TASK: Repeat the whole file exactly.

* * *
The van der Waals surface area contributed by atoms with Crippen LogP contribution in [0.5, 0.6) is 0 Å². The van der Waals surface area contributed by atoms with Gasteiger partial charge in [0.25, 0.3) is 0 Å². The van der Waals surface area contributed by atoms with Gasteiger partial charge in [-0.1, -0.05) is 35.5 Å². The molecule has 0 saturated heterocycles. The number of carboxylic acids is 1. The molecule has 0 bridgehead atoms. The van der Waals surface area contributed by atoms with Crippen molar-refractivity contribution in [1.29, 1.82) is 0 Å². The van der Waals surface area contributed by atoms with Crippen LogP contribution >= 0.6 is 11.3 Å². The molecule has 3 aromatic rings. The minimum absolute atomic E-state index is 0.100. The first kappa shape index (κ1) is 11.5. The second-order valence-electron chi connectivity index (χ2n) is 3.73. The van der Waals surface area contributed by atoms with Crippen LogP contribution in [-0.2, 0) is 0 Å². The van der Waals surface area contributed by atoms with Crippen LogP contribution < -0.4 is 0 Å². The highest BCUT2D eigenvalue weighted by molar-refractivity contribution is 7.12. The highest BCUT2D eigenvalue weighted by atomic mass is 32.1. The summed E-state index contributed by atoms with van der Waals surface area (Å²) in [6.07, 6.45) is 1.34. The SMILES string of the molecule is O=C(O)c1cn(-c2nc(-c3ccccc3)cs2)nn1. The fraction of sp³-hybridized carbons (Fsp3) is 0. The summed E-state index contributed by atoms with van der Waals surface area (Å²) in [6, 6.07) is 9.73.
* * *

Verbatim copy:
The van der Waals surface area contributed by atoms with Crippen LogP contribution in [0.5, 0.6) is 0 Å². The van der Waals surface area contributed by atoms with Gasteiger partial charge in [0.25, 0.3) is 0 Å². The van der Waals surface area contributed by atoms with Gasteiger partial charge in [-0.1, -0.05) is 35.5 Å². The molecule has 0 saturated heterocycles. The number of carboxylic acids is 1. The molecule has 0 bridgehead atoms. The van der Waals surface area contributed by atoms with Crippen molar-refractivity contribution in [1.29, 1.82) is 0 Å². The van der Waals surface area contributed by atoms with Crippen LogP contribution >= 0.6 is 11.3 Å². The molecule has 3 aromatic rings. The minimum absolute atomic E-state index is 0.100. The first kappa shape index (κ1) is 11.5. The second-order valence-electron chi connectivity index (χ2n) is 3.73. The van der Waals surface area contributed by atoms with Crippen LogP contribution in [-0.2, 0) is 0 Å². The van der Waals surface area contributed by atoms with Crippen LogP contribution < -0.4 is 0 Å². The highest BCUT2D eigenvalue weighted by molar-refractivity contribution is 7.12. The highest BCUT2D eigenvalue weighted by atomic mass is 32.1. The summed E-state index contributed by atoms with van der Waals surface area (Å²) in [6.07, 6.45) is 1.34. The SMILES string of the molecule is O=C(O)c1cn(-c2nc(-c3ccccc3)cs2)nn1. The fraction of sp³-hybridized carbons (Fsp3) is 0. The summed E-state index contributed by atoms with van der Waals surface area (Å²) in [6, 6.07) is 9.73.